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A machine learning approach towards reviewing the role of ‘Internet of Things’ in the shipping industry


The technology of the Internet of Things (IoT) represents a cornerstone of the fourth industrial revolution. We adopt a machine learning approach to examine the effect of IoT technology on shipping business operations. Text mining and the probabilistic latent Dirichlet allocation are applied for an unsupervised topic modelling analysis of two hundred and twenty-eight academic papers. Our findings reveal the potential of IoT to provide more efficient approaches to business operations and improve the quality of services, highlighting the value of instant and secure information flow among all parties involved. Problematic areas of the new technology are also identified, in reference to issues of standardization and interoperability. Relatively few studies have used machine learning techniques to elicit insights into the holistic effect of emerging IoT technology in the shipping industry. The research findings highlight the potential of IoT technology to transform shipping operations, offering useful and practical implications to academics and professionals.


The era of globalization is under question following the pandemic that was due to the most recent outbreak of the coronavirus disease in 2019 (Pla-Barber et al. 2021). The shipping industry greatly depends on the global character of the economy (Wallace 2000), and is highly affected by any situation that pertains to globalization. Participants in various industries, especially in the maritime sector, have been called to make the right operational decisions, under unprecedented and uncertain circumstances, to survive in a highly market that is volatile and calls for sustainable operations. Hence, the wider use of global communications and the internet to continue business operations and facilitate alignment among market participants in the shipping industry was and is rendered crucially necessary (Trimmer et al. 2011).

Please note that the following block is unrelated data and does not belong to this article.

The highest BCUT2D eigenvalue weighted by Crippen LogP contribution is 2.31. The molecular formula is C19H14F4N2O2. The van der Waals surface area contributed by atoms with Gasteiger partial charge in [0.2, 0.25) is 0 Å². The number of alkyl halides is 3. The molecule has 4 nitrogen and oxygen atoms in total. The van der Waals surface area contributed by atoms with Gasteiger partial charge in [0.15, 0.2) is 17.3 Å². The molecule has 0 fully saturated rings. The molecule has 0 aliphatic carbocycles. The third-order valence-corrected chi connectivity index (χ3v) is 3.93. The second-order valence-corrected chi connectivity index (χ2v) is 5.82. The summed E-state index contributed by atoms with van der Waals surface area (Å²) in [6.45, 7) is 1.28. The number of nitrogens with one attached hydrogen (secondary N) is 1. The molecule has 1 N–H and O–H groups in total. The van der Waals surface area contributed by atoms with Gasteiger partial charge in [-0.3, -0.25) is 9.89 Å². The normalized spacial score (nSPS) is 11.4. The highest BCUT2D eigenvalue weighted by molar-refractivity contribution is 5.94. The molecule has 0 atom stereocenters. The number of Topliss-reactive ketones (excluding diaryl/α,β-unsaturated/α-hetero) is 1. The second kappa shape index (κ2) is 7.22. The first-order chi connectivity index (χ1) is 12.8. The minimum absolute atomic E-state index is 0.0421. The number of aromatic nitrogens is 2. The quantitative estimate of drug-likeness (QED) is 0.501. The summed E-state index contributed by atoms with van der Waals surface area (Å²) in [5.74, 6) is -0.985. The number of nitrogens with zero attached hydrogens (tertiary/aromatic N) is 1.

Shipping is a highly demanding industry where executives are faced with significant challenges, making decisions that are affecting relevant operations. Nevertheless, such decisions are bound by the environmental variables of uncertainty, limited information, and time restrictions. In effect, uncertainty characterizes most of the day-to-day business in the shipping industry (Wallace 2020), leading to higher inefficiencies and costs (Danielson and Ekenberg 2020; Trimmer et al. 2011). Information, the economy’s main attribute, can largely be supported by modern digital information networks (Aiello et al. 2020). The emergence of the COVID-19 pandemic has obliged organizations in all industries to abandon outdated and traditional approaches and adopt new operational directions assisted (and sometimes governed) by digital technology (Min 2022; Davidson et al. 2021). Such operational strategies involve technological innovation, associated with digital transformation, which offers not only massive productivity improvements but also higher organizational competitiveness, owing to real-time data access (Donthu and Gustffson 2020; Vo and Tran 2021; Guo et al. 2020). Nowadays, information technology can contribute to more efficient operations, thus rendering organizations capable of withstanding international competition (Kauffman et al. 2013; Polasky et al. 2011; Yánez et al. 2020).